or left because of disagreements with Steve McQueen.
It is widely believed that McQueen directed much of the movie himself.
Filmed at the beginning of 1979, Steve McQueen was already very ill with cancer.
He had difficulty breathing, and began coughing up blood towards the end of filming,
but assumed he had pneumonia.
The film was a critical and commercial failure on release.
Steve McQueen's weight loss was said to be due to a crash diet.
Steve McQueen gave up smoking cigarettes after developing a persistent cough at the end of 1978,
just before filming began.
According to an article about Steve McQueen's western films in Cowboys & Indians Magazine
(to celebrate the DVD release of Wanted: Dead or Alive (1958),
McQueen thoroughly researched the life of Tom Horn by spending time
with famed western novelist Louis L'Amour, who had many of Horn's letters in his private collection.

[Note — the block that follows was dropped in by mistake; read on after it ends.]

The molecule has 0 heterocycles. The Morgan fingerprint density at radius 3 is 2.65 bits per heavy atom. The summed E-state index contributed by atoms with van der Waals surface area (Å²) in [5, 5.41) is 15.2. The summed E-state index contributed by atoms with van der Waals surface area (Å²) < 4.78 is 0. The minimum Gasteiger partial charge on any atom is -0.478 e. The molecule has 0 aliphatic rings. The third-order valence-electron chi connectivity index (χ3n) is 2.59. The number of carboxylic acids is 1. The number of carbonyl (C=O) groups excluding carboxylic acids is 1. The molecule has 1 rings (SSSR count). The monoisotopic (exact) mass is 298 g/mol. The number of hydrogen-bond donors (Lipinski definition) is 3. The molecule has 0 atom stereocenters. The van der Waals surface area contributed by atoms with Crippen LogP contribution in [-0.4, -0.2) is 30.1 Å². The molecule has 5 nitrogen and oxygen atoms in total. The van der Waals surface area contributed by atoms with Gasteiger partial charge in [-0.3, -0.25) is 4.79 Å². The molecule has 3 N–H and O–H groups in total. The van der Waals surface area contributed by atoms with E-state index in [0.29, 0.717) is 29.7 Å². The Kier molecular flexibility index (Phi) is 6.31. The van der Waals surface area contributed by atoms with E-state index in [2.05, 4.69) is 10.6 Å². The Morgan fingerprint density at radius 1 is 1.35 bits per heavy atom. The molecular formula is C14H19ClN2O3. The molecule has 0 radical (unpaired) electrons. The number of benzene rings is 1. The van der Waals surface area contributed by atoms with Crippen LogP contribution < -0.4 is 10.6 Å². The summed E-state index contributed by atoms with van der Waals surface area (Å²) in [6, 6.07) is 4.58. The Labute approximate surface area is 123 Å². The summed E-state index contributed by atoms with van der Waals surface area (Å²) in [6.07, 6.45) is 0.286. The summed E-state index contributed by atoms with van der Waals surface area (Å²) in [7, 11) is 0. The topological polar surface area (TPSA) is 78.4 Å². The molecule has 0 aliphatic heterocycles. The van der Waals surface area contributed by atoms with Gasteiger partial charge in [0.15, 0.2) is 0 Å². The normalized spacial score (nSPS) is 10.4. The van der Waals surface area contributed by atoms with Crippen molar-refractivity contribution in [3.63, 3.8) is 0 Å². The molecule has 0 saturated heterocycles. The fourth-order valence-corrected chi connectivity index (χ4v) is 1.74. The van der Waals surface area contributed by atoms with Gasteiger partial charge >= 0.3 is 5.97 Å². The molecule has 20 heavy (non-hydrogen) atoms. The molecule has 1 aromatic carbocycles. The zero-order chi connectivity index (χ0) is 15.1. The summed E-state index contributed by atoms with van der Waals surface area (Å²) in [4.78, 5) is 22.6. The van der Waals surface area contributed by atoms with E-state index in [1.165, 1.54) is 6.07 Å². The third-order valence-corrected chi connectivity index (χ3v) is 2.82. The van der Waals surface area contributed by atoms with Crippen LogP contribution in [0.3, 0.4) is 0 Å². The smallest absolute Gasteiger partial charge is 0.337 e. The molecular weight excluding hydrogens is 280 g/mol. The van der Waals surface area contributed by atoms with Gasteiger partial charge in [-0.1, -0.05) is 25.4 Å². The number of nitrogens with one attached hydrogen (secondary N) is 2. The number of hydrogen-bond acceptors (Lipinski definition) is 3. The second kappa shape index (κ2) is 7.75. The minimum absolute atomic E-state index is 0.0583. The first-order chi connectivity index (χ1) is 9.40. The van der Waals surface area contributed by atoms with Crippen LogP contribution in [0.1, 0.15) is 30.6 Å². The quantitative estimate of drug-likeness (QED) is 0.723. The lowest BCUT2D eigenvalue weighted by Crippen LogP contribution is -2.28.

Due to an unfavorable critical response the film only had a limited release
and was soon withdrawn from theaters.
At the premiere Steve McQueen denied newspaper reports that he had lung cancer.
Steve McQueen had struggled to find film work after the failure of An Enemy of the People (1978).
In February 1980 Steve McQueen's cancer was found to have spread. On 11 March 1980, just 17 days before this film premiered, the "National Enquirer" reported that his condition was terminal.
The film was heavily re-edited ahead of its March 1980 release, but still flopped.
When Gary Combs tested the replica gallows trapdoor system, the "Peter Pan" safety cable broke,
causing him to suffer a rope burn on his neck when the breakaway knot released, saving his life.
The type of gallows used to hang Horn from are called "Julian Gallows".
This device uses water to initiate the action.
Not as efficient as the more conventional method,
reportedly the first use of the contraption (not for Horn)
required a wait of 30 minutes before the trap dropped.
When the film was released some critics suggested that Steve McQueen
had lost his charismatic screen presence after being away for too long.
He had retired from acting after The Towering Inferno (1974),
returning three years later to make An Enemy of the People (1978) which was never properly released.